How to Diversify Your Style Now

Time posted: September 29, 2020 | Posted by: Samantha Marin

There are many ways you can help foster diversity in the Beauty Industry. Buying from Black-Owned Business, particularly getting your hair and beauty products from them, can help make a huge difference in diversity in Beauty. The BLM Movement drew attention to the lack of diverse products for different hair types and skin tones. With these tips, you can help diversify the Beauty Industry, whether you're a stylist or a consumer.
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The beauty industry in the U.S. remains sharply divided along racial lines, with Black-Owned Beauty Brands not getting the credit they deserve. With the help of many BSPs and clients, we can change that. 


“Most beauty journalism still assumes readers are white,” wrote Funmi Fetto in an article for The Guardian titled “The beauty industry is still failing black women.” But beauty products and services are not only for white women–here at KLYP, they’re for everyone.  


In light of the nationwide Black Lives Matter movement, many BSPs and clients are looking for concrete ways to move across those lines. The tides of change are here! 


Book With Someone New: Many Black BSPs Cut White Hair and Many White BSPs Cut Black Hair 

It’s a common misconception that people have to go to the stylist who shares their ethnicity. This does not need to be the case! Many BSPs cut the hair of people who are not the same ethnicity as they are. It’s important for stylists to learn to work on a variety of hair types to thrive in the industry, anyway! This is especially important for mixed-race clients who have a blend of hair types. With KLYP, clients can easily see which hair types each KLYPIST works on by looking at their profiles. Each KLYPIST uploads photos of their work, so clients can get an idea of what styles they give.  


Order Products From Black-Owned Businesses 

Different backgrounds bring different ideas and perspectives. Branch out and order products from small, Black-owned businesses to support them. Ulta and Amazon don’t need your money, but small businesses do, and many deliver just like Amazon does! Allure compiled a list of 41 Black-owned beauty brands. Here’s a short list. 

  • Pat McGrath Labs: high-end eyeshadow and highlighter palettes 
  • Hyper Skin: skincare products, known for their vitamin C and turmeric brightening serum  
  • TPH by Taraji: hair treatment and scalp cleansing, CEO is actor Taraji P. Henson 
  • Epara Skincare: lightweight cleansing lotion to combat dryness, discoloration, and unevenness 
  • B. Simone Beauty: lipsticks, lip-liners, glosses, and mattes from Youtuber B. Simone 


Follow Black Insta Influencers 

For a more diverse style, avoid having a whitewashed insta feed. Follow influencers of different ethnicities so you can get different perspectives and style ideas just from scrolling. Learn about their favorite products and try some out for yourself! Blogger Alicia Tensie compiled a list of influencers of color to follow. Here’s a short list:  

  • @goodtomicha: Tomi Obebe blogs about fashion, lifestyle, and skincare from Charlotte, NC.  
  • @monroesteele: Monroe Steele is the editor and chief of Steele Magazine. She is a fashion blogger and Youtuber from NYC. 
  • @themattiejames: Mattie James is a stylish mom of three. She is an influencer who also teaches other influencers how to brand themselves.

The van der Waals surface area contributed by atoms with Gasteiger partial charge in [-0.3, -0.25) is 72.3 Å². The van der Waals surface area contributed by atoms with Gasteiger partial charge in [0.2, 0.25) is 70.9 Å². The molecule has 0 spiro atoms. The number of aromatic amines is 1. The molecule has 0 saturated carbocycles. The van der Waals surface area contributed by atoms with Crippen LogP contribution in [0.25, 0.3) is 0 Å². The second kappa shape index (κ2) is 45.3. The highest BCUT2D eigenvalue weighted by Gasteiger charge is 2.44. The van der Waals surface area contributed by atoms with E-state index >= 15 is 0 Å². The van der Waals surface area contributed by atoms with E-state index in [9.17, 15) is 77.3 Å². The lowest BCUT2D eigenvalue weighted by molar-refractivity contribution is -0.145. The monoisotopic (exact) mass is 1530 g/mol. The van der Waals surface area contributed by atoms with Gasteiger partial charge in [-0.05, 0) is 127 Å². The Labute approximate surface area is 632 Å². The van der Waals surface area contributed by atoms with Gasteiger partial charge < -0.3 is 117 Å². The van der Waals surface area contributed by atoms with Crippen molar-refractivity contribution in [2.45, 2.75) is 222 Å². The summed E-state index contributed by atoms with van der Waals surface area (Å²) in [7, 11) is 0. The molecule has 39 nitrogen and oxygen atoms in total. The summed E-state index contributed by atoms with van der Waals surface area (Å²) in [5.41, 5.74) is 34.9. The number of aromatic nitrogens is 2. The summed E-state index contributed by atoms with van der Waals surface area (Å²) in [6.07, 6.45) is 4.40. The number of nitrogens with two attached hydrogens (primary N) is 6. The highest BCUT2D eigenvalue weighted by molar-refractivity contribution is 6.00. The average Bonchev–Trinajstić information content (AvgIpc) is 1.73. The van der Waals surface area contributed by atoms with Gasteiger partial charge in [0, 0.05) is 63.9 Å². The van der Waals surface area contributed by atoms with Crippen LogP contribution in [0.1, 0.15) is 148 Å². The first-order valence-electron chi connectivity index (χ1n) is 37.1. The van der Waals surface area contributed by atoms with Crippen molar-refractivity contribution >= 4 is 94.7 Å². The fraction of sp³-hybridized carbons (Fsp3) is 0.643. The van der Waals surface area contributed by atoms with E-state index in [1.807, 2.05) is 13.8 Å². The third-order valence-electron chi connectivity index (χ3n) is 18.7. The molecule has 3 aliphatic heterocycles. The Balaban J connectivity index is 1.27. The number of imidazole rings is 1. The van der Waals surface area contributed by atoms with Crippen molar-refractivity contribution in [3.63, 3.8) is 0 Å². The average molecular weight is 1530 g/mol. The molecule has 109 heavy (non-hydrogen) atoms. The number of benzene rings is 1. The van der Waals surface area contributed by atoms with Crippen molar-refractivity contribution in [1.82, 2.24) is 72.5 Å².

• @asiyami_goldAsiyami Gold is the founder and creative director of A.Au, a clothing brand. Her Instagram is full of outfit, hair, and makeup inspo 


Leave Reviews  

A great way for people to find Black stylists and Black-owned businesses is by leaving positive reviews. Let the stylist know you loved their work and are coming back for more! KLYP makes it easy to write and read reviews. You can also rate your KLYPIST on a five-star-scale so others can more easily see that you loved them.  


When Ordering from a Non-Black-Owned Business, Check Their Statements and Action Plans 

Not every business you order from is going to Black-owned. When buying from other brands, look at their statements and action plans regarding anti-racism and equity in the industry. According to Glossy, an online beauty website, Glossier is donating $1 million to a variety of organizations that support the BLM movement and SheaMoisture hosted an Instagram Live discussion on the topic. Companies like Glossier and SheaMoisture, which are acting rather than just talking, are great to support alongside Black-owned businesses. Here are some big brands committing to action, from lists compiled by Allure and Vogue: 

  • Anastasia Beverly Hills: $1 million split between organizations 
  • Cocokind: 100% of sales from the week of June 1 split between organizations 
  • E.L.F.: $25,000 to Color of Change 
  • Glossier: $1 million, split between organizations 
  • Lesse skincare: 100% of sales from the first weekend of June, split between organizations 

And remember, even a small change is a good one. Buying one product from a Black-owned business or leaving one five-star review can go a long way. Making real change takes more than just one person — use your voice to diversify the beauty industry with us!  


Posted By

Samantha Marin

Sam is the Social Media Manager and a writer for KLYP. She is currently finishing her BA in English at Columbia University. She grew up in a small town in the mountains of Virginia, so she loves to explore America’s backcountry and less-traveled paths. Because (most of) her undergrad education was in Manhattan, she also has a special place in her heart for gigantic, crazy cities. Sam says, "KLYP’s message is what got me hooked: empowering providers instead of corporations. I love working with passionate Beauty Service Professionals who are the REAL hustlers and go-getters of the Beauty Industry. They inspire me to work harder every day."